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North Carolina (NoCar F 251 W4), Vol. 56 Issue 4, Apr 1998, p38, il
Subject(s):
Record #:
3792
Author(s):
Abstract:
Reidsville's Chinqua-Penn Plantation is Rockingham County's main tourist attraction. Built in the 1920s by Betsy and Thomas Jefferson Penn, the 27-room mansion is a blend of gardens, architecture, and works of art.
Source:
North Carolina (NoCar F 251 W4), Vol. 56 Issue 8, Aug 1998, p24-25, il
Record #:
3791
Author(s):
Abstract:
Once dependent on the textile and tobacco industries, Rocking ham County looks to diversification to improve its economy. Among the largest employers are Miller Brewing Co. (beer), and Burlington Industries (home fashions). Abundant educational opportunities are available, and two fine hospitals serve the county.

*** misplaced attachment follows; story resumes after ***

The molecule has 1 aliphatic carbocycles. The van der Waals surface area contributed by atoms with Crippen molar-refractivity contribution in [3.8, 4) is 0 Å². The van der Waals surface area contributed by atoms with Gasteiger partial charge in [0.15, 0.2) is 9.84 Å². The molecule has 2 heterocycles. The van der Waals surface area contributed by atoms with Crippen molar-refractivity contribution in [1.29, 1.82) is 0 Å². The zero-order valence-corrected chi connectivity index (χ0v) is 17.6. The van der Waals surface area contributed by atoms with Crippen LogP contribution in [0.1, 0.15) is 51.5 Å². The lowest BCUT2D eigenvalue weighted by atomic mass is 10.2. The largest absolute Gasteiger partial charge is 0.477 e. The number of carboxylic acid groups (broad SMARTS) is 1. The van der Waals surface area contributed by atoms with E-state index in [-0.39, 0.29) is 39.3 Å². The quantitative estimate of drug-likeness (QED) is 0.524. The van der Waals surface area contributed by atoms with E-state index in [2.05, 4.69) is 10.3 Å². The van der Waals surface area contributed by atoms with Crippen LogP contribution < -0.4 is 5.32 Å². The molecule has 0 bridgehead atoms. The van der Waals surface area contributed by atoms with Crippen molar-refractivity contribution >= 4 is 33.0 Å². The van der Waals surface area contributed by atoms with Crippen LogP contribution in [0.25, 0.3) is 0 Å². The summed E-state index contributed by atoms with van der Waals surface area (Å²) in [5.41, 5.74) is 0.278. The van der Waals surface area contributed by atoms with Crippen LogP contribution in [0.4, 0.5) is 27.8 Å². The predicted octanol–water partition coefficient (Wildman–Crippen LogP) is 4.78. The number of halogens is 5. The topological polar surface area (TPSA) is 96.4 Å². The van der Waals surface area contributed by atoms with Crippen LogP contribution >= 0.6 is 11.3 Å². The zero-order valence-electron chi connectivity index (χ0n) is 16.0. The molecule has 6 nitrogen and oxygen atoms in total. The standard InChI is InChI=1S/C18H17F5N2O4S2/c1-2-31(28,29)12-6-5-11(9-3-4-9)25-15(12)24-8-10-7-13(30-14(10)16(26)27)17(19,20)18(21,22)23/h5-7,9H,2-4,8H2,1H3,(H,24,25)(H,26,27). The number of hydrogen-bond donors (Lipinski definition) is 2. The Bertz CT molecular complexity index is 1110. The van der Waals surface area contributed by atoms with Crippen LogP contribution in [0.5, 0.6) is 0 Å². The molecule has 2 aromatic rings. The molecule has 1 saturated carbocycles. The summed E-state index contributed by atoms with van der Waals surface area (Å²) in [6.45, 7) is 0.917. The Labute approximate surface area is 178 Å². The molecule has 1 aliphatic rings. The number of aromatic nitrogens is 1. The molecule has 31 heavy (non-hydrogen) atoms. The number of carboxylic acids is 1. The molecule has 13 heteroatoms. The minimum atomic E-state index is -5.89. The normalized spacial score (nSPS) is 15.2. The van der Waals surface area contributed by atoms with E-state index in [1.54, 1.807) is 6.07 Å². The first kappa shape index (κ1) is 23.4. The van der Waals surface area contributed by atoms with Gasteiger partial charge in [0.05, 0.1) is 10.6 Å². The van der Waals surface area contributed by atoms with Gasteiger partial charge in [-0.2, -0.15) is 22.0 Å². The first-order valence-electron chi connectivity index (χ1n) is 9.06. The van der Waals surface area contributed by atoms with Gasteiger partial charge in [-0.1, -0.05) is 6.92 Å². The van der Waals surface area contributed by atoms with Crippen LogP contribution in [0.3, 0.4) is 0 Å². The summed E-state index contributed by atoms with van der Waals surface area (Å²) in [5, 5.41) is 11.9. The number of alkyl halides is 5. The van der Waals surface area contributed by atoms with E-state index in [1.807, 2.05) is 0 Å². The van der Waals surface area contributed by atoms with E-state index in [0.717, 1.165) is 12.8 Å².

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North Carolina (NoCar F 251 W4), Vol. 56 Issue 8, Aug 1998, p21-22,26-27, il
Record #:
3940
Author(s):
Abstract:
Introduction of computers and automation into the textile industry has allowed it not only to survive but also thrive at home and in the international marketplace.
Source:
North Carolina (NoCar F 251 W4), Vol. 56 Issue 11, Nov 1998, p48,50,52-57, il
Record #:
4056
Author(s):
Abstract: